|Date of Issue
||September 13, 1979
|Perforation or Dimension
|Series Time Span
Stamp Values/Prices (Beta Mode*)
Mint - Never Hinged - Very Fine
Used - Very Fine
* Notes about these prices:
- They are currently in beta mode, meaning that they should not be relied upon yet as a source of truth and could change frequently. Please notify CPS if you come across values that do not make sense.
- They are not based on catalogue values but on current dealer and auction listings. The reason for this is that catalogues tend to over-value stamps.
- They are average prices and might not be fully accurate. The actual value of your stamp may be slightly above or below the listed value, depending on the overall condition of your stamp.
Thirty years ago, most Inuit pursued what to southerners seemed an exotic life. Today, the northern peoples have adopted everything from T.V. to the alarm clock. The Inuit east of the Mackenzie River Delta generally used to dwell in tents during the summer. A tent consisted of hides stretched over a frame of bones or driftwood. In winter, people moved into igloos. The average igloo was about three metres wide and two metres high. It occasionally boasted a window of ice. A low platform covered by furs served as both bed and chair, keeping the inhabitants away from the cold air on the floor. These accommodations were quick and inexpensive to build, strong and, once the seal oil lamp was lit, fairly warm. The inside temperature approached the melting point even if it was minus 50oC outside. On the other hand, people cooped up in such spartan quarters in the depth of winter became especially susceptible to "cabin fever". Worse still, if erected on unstable ice, igloos could split apart and flood. In spring they dripped slush and water. In winter they gradually became colder as they iced up. To build one, a person needed snow hard enough to carve into blocks but soft enough to provide insulation and to let the blocks fuse together. Any other snow, whether too hard, too soft, too powdery, or too granular, was useless. No wonder the Inuit invented approximately thirty terms for different varieties of snow. The Inuit Shelter/Community stamps were designed by Reinhard Derreth of Vancouver and feature works of art by Inuit artists. The soapstone sculpture "Five Eskimos Building an Igloo" is by Abraham of Povungnituk. This sculpture is from the collection of the Canadian Guild of Crafts in Montreal.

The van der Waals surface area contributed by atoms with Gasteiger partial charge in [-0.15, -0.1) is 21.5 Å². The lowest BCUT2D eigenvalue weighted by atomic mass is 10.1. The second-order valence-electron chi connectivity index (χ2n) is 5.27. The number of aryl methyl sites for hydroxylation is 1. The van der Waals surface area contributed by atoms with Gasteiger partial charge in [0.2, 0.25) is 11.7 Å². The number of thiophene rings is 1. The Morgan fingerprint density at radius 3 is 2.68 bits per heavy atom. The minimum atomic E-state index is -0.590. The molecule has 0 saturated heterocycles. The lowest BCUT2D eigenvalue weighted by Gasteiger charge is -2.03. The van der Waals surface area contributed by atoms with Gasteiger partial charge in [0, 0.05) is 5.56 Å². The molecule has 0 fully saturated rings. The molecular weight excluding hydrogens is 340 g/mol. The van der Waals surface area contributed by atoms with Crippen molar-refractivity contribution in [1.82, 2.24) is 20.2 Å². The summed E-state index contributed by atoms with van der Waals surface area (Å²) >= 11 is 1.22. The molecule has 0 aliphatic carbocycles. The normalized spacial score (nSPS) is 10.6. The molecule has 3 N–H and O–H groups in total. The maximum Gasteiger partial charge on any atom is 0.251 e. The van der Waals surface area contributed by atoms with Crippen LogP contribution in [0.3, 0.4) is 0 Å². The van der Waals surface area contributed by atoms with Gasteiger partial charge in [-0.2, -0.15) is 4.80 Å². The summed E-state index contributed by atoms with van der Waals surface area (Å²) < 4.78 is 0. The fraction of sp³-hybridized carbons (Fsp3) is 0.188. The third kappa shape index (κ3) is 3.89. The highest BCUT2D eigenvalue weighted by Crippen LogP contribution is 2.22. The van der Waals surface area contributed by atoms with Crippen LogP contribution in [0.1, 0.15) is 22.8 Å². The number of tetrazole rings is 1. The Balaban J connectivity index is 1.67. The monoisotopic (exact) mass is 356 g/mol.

Based on a sculpture by Abraham Niaqu Irqu Designed by Reinhard Derreth
Abraham Niaqu Irqu, "Five Eskimos Building an Igloo"
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Canada. Post Office Department. [Postage Stamp Press Release], 1979.
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